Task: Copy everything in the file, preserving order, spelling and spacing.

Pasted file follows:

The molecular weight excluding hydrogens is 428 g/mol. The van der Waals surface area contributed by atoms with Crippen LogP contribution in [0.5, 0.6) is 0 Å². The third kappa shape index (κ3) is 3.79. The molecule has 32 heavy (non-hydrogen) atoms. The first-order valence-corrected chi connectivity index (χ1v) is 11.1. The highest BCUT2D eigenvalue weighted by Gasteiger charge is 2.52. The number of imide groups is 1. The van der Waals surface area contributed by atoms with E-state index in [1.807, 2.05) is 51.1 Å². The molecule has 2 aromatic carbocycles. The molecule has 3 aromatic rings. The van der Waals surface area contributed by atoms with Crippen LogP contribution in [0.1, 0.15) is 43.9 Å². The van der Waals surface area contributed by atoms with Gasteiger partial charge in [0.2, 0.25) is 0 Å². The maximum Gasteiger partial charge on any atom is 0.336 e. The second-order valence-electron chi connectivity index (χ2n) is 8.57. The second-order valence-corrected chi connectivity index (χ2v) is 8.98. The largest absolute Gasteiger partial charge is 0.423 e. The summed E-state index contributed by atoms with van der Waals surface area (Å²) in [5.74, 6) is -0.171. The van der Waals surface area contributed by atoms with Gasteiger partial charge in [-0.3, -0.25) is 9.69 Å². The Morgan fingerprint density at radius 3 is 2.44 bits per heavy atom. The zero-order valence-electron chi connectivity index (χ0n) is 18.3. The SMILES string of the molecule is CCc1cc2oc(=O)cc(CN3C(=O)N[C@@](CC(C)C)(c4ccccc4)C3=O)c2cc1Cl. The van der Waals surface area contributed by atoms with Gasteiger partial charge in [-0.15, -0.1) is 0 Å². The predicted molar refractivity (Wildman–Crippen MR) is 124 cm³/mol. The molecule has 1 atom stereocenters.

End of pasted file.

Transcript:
The molecular weight excluding hydrogens is 428 g/mol. The van der Waals surface area contributed by atoms with Crippen LogP contribution in [0.5, 0.6) is 0 Å². The third kappa shape index (κ3) is 3.79. The molecule has 32 heavy (non-hydrogen) atoms. The first-order valence-corrected chi connectivity index (χ1v) is 11.1. The highest BCUT2D eigenvalue weighted by Gasteiger charge is 2.52. The number of imide groups is 1. The van der Waals surface area contributed by atoms with E-state index in [1.807, 2.05) is 51.1 Å². The molecule has 2 aromatic carbocycles. The molecule has 3 aromatic rings. The van der Waals surface area contributed by atoms with Crippen LogP contribution in [0.1, 0.15) is 43.9 Å². The van der Waals surface area contributed by atoms with Gasteiger partial charge in [0.2, 0.25) is 0 Å². The maximum Gasteiger partial charge on any atom is 0.336 e. The second-order valence-electron chi connectivity index (χ2n) is 8.57. The second-order valence-corrected chi connectivity index (χ2v) is 8.98. The largest absolute Gasteiger partial charge is 0.423 e. The summed E-state index contributed by atoms with van der Waals surface area (Å²) in [5.74, 6) is -0.171. The van der Waals surface area contributed by atoms with Gasteiger partial charge in [-0.3, -0.25) is 9.69 Å². The Morgan fingerprint density at radius 3 is 2.44 bits per heavy atom. The zero-order valence-electron chi connectivity index (χ0n) is 18.3. The SMILES string of the molecule is CCc1cc2oc(=O)cc(CN3C(=O)N[C@@](CC(C)C)(c4ccccc4)C3=O)c2cc1Cl. The van der Waals surface area contributed by atoms with Gasteiger partial charge in [-0.15, -0.1) is 0 Å². The predicted molar refractivity (Wildman–Crippen MR) is 124 cm³/mol. The molecule has 1 atom stereocenters.